# Evolute and Involute

## Solved Problems

Click or tap a problem to see the solution.

### Example 3

Find the evolute of the parabola $y = {x^2}.$

### Example 4

Find the evolute of the logarithmic spiral $r = {e^\theta }.$

### Example 5

Determine the evolute of the cycloid $x = t - \sin t, y = 1 - \cos t.$

### Example 6

Prove that the curve given by the equations

$x = R\left( {\cos t + t\sin t} \right), y = R\left( {\sin t - t\cos t} \right)$

is the involute of the circle of radius $$R$$ centered at the origin.

### Example 7

Find an equation of the evolute of the hyperbola $y = \frac{1}{x}.$

### Example 3.

Find the evolute of the parabola $y = {x^2}.$

Solution.

For a curve given by an explicit equation, the coordinates of the center of curvature are determined by the formulas

$\xi = x - \frac{{1 + {{\left( {y'} \right)}^2}}}{{y^{\prime\prime}}}y',\;\;\;\eta = y + \frac{{1 + {{\left( {y'} \right)}^2}}}{{y^{\prime\prime}}}.$

Substituting the given function, we get:

$\xi = x - \frac{{1 + {{\left( {y'} \right)}^2}}}{{y^{\prime\prime}}}y' = x - \frac{{1 + {{\left( {2x} \right)}^2}}}{2} \cdot 2x = x - x\left( {1 + 4{x^2}} \right) = - 4{x^3};$
$\eta = y + \frac{{1 + {{\left( {y'} \right)}^2}}}{{y^{\prime\prime}}} = {x^2} + \frac{{1 + {{\left( {2x} \right)}^2}}}{2} = {x^2} + \frac{{1 + 4{x^2}}}{2} = 3{x^2} + \frac{1}{2}.$

Eliminating the variable $$x$$ from these expressions, we represent the equation of the evolute as a function $$\xi \left( \eta \right).$$ This yields:

$\eta = 3{x^2} + \frac{1}{2},\;\; \Rightarrow \eta - \frac{1}{2} = 3{x^2},\;\; \Rightarrow {x^2} = \frac{\eta }{3} - \frac{1}{6},\;\; \Rightarrow x = \pm {\left( {\frac{\eta }{3} - \frac{1}{6}} \right)^{\frac{1}{2}}}.$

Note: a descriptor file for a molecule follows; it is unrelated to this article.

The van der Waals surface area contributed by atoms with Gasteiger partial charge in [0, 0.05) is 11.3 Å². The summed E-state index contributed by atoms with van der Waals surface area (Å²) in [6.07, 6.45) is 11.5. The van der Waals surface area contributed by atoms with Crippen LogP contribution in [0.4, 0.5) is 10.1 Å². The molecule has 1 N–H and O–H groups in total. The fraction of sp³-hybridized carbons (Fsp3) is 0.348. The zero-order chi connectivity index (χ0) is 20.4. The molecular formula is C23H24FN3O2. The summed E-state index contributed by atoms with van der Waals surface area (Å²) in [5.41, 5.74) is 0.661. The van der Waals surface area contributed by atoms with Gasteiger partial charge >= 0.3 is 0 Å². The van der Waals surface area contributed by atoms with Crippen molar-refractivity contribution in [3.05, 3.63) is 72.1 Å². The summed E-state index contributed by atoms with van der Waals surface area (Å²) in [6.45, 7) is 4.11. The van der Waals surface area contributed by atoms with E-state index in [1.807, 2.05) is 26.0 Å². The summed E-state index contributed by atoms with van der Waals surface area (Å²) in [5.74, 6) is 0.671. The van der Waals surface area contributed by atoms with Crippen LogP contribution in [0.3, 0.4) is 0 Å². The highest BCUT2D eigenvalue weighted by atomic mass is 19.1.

Hence,

$\xi = - 4{x^3} = - 4 \cdot {\left[ { \pm {{\left( {\frac{\eta }{3} - \frac{1}{6}} \right)}^{\frac{1}{2}}}} \right]^3} = \pm 4{\left( {\frac{\eta }{3} - \frac{1}{6}} \right)^{\frac{3}{2}}},$

where $$\eta \ge \frac{1}{2}.$$

The parabola and its evolute are sketched in Figure $$4.$$

The evolute found above is shaped like a dovetail and its equation is a semicubic parabola.

### Example 4.

Find the evolute of the logarithmic spiral $r = {e^\theta }.$

Solution.

This curve in Cartesian coordinates is described by the following system of equations:

$x = r\cos \theta = {e^\theta }\cos \theta ,\;\;\;y = r\sin \theta = {e^\theta }\sin \theta .$

This expression is the equation of the curve in parametric form, where the angle $$\theta$$ plays the role of a parameter. Then the coordinates of the center of curvature can be found by the formulas

$\xi = x - y'\frac{{{{\left( {x'} \right)}^2} + {{\left( {y'} \right)}^2}}}{{x'y^{\prime\prime} - x^{\prime\prime}y'}},\;\;\;\eta = y + x'\frac{{{{\left( {x'} \right)}^2} + {{\left( {y'} \right)}^2}}}{{x'y^{\prime\prime} - x^{\prime\prime}y'}}.$

Compute the derivatives:

$x' = \left( {{e^\theta }\cos \theta } \right)^\prime = {e^\theta }\cos \theta - {e^\theta }\sin\theta = {e^\theta }\left( {\cos \theta - \sin\theta } \right);$
$x^{\prime\prime} = \left[ {{e^\theta }\left( {\cos \theta - \sin\theta } \right)} \right]^\prime = {e^\theta }\left( {\cos \theta - \sin\theta } \right) + {e^\theta }\left( { - \sin\theta - \cos \theta } \right) = {e^\theta }\left( {\cancel{\cos \theta} - \sin\theta - \sin\theta - \cancel{\cos \theta} } \right) = - 2{e^\theta }\sin\theta ;$
$y' = \left( {{e^\theta }\sin \theta } \right)^\prime = {e^\theta }\sin \theta + {e^\theta }\cos\theta = {e^\theta }\left( {\sin \theta + \cos\theta } \right);$
$y^{\prime\prime} = \left[ {{e^\theta }\left( {\sin \theta + \cos\theta } \right)} \right]^\prime = {e^\theta }\left( {\sin \theta + \cos\theta } \right) + {e^\theta }\left( {\cos\theta - \sin \theta } \right) = {e^\theta }\left( {\cancel{\sin \theta} + \cos\theta + \cos\theta - \cancel{\sin \theta} } \right) = 2{e^\theta }\cos\theta .$

The expressions for $$\xi$$ and $$\eta$$ contain a common fraction equal to

$F = \frac{{{{\left( {x'} \right)}^2} + {{\left( {y'} \right)}^2}}}{{x'y^{\prime\prime} - x^{\prime\prime}y'}} = \frac{1}{2} \cdot \frac{2}{1} = 1.$

Consequently, the coordinates of the center of curvature $$\xi$$ and $$\eta$$ are defined by

$\xi = x - y'\frac{{{{\left( {x'} \right)}^2} + {{\left( {y'} \right)}^2}}}{{x'y^{\prime\prime} - x^{\prime\prime}y'}} = x - y'F = {e^\theta }\cos \theta - {e^\theta }\left( {\sin\theta + \cos \theta } \right) = - {e^\theta }\sin\theta = - y;$